Skiff Club, the oldest skiffing club in the world (founded 1895). The club codified the sport, developing a standard design that is built in matched pairs or threes for fair racing.
The club has twenty boats, mostly built in the last 20 years but including a pair of doubles dating from the early days of the club. They have been recently restored by Stanley and Thomas in Windsor and are things of great beauty. The wood positively glows. And I got to row one of them, M.C. Lamb, on her very first outing since she got back from the yard. What a privilege.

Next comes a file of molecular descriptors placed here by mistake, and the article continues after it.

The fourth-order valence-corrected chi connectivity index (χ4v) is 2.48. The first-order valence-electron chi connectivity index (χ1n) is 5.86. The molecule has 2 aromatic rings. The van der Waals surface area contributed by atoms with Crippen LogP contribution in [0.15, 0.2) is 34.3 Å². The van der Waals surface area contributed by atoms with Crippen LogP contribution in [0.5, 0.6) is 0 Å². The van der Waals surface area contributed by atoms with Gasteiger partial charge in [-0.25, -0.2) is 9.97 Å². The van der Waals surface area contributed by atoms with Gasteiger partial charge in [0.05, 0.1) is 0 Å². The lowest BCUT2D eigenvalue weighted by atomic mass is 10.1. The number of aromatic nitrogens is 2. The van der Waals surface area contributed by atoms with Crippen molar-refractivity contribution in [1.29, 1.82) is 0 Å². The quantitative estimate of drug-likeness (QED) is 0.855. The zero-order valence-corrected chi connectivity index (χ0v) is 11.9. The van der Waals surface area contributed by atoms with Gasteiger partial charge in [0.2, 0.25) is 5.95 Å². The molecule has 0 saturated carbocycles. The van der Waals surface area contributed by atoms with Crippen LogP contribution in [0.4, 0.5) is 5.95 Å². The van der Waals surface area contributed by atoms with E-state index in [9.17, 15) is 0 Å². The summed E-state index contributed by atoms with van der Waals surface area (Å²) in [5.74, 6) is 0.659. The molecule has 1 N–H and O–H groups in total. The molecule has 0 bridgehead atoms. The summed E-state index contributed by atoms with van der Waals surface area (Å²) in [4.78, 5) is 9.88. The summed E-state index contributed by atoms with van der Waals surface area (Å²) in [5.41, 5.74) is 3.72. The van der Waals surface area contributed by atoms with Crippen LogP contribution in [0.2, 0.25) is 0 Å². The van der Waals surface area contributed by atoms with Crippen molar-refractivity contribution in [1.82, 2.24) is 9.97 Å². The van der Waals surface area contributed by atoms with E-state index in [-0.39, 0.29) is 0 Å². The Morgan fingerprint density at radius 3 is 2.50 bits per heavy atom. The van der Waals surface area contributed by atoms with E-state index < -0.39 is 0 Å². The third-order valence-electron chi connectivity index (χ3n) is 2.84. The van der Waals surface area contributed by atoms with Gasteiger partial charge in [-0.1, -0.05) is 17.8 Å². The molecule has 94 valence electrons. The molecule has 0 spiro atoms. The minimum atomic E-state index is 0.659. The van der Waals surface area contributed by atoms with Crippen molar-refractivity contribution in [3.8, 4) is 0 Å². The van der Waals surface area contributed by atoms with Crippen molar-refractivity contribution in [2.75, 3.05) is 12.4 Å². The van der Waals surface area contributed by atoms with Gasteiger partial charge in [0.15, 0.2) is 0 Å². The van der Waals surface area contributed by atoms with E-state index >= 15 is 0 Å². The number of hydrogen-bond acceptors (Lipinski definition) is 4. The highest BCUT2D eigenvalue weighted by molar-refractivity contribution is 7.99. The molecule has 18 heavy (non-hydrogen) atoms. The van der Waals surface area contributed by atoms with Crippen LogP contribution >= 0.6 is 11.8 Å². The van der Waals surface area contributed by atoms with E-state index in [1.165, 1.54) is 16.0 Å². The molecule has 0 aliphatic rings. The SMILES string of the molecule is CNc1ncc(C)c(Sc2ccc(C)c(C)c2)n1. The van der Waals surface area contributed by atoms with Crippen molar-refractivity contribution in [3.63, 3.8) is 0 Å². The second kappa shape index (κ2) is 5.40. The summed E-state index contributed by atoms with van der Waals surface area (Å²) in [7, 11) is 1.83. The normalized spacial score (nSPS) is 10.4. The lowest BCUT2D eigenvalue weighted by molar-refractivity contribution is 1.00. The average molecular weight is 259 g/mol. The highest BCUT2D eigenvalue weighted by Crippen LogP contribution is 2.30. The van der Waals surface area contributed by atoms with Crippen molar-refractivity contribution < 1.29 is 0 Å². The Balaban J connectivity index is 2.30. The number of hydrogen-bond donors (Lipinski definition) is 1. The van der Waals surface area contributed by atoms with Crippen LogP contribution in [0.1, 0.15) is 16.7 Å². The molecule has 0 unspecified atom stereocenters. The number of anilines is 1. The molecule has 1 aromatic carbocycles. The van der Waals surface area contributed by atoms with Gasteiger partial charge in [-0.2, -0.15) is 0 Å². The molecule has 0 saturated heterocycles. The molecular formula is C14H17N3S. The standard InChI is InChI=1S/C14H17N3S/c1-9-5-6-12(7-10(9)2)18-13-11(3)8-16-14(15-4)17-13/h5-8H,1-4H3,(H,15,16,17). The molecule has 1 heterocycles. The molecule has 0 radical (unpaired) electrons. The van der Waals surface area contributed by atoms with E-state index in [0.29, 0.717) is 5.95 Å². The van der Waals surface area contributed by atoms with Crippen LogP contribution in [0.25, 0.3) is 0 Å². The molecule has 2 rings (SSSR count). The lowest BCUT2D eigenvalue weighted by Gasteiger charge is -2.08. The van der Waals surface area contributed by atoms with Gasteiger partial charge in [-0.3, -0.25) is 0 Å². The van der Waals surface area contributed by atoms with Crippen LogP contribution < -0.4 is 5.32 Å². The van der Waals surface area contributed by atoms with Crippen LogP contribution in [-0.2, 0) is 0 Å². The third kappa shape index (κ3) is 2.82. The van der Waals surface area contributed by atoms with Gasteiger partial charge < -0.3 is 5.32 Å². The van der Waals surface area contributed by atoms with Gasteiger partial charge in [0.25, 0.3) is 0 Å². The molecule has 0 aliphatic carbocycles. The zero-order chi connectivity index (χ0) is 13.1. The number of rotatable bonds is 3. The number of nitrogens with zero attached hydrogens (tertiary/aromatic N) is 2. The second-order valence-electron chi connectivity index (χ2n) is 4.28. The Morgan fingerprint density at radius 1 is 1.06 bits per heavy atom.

It was a first for me too - racing skiffs do not have rowlocks or round thole pins but flat tholes with a string across to prevent the loom of the oar coming out.
This allows the rower to put the power on with confidence but it has the drawback that you can't easily bring the oar out in emergency. So the technique is to manoeuvre the boat with the blade sitting on top of the string and bring it under when you set off in earnest. It is a bit of a faff for the first time, involving taking the handle outside the tholes, taking care not to let go, bringing the handle in and twisting the blade to corkscrew the button under the string. You get the hang of it eventually.
Fran and Dave took me up to the Ye Olde Swanne pubbe in Thames Ditton, a three mile row mainly with the home park of Hampton Court Palace on the north bank. Then we came back. The sun shone. It was fantastic.